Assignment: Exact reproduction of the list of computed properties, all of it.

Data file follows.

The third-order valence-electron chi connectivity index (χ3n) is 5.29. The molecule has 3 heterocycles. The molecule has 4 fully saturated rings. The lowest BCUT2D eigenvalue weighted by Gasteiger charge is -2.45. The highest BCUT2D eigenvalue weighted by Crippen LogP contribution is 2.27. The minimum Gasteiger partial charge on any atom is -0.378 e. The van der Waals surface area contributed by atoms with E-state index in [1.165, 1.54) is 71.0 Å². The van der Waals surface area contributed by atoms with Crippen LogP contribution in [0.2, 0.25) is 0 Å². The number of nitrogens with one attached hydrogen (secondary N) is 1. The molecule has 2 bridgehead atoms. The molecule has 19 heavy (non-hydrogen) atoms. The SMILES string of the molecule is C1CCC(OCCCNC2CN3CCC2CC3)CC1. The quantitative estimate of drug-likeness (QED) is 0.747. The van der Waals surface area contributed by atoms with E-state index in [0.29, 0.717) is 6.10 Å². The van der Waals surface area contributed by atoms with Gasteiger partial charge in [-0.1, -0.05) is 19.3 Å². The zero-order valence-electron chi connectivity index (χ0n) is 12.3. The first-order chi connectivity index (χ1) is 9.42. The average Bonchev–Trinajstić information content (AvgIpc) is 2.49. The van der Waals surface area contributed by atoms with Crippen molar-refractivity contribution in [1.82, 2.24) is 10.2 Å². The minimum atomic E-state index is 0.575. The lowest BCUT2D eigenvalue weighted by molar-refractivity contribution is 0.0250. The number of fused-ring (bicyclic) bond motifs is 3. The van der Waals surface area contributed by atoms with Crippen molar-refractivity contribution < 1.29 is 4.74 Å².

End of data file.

The third-order valence-electron chi connectivity index (χ3n) is 5.29. The molecule has 3 heterocycles. The molecule has 4 fully saturated rings. The lowest BCUT2D eigenvalue weighted by Gasteiger charge is -2.45. The highest BCUT2D eigenvalue weighted by Crippen LogP contribution is 2.27. The minimum Gasteiger partial charge on any atom is -0.378 e. The van der Waals surface area contributed by atoms with E-state index in [1.165, 1.54) is 71.0 Å². The van der Waals surface area contributed by atoms with Crippen LogP contribution in [0.2, 0.25) is 0 Å². The number of nitrogens with one attached hydrogen (secondary N) is 1. The molecule has 2 bridgehead atoms. The molecule has 19 heavy (non-hydrogen) atoms. The SMILES string of the molecule is C1CCC(OCCCNC2CN3CCC2CC3)CC1. The quantitative estimate of drug-likeness (QED) is 0.747. The van der Waals surface area contributed by atoms with E-state index in [0.29, 0.717) is 6.10 Å². The van der Waals surface area contributed by atoms with Gasteiger partial charge in [-0.1, -0.05) is 19.3 Å². The zero-order valence-electron chi connectivity index (χ0n) is 12.3. The first-order chi connectivity index (χ1) is 9.42. The average Bonchev–Trinajstić information content (AvgIpc) is 2.49. The van der Waals surface area contributed by atoms with Crippen molar-refractivity contribution in [1.82, 2.24) is 10.2 Å². The minimum atomic E-state index is 0.575. The lowest BCUT2D eigenvalue weighted by molar-refractivity contribution is 0.0250. The number of fused-ring (bicyclic) bond motifs is 3. The van der Waals surface area contributed by atoms with Crippen molar-refractivity contribution < 1.29 is 4.74 Å².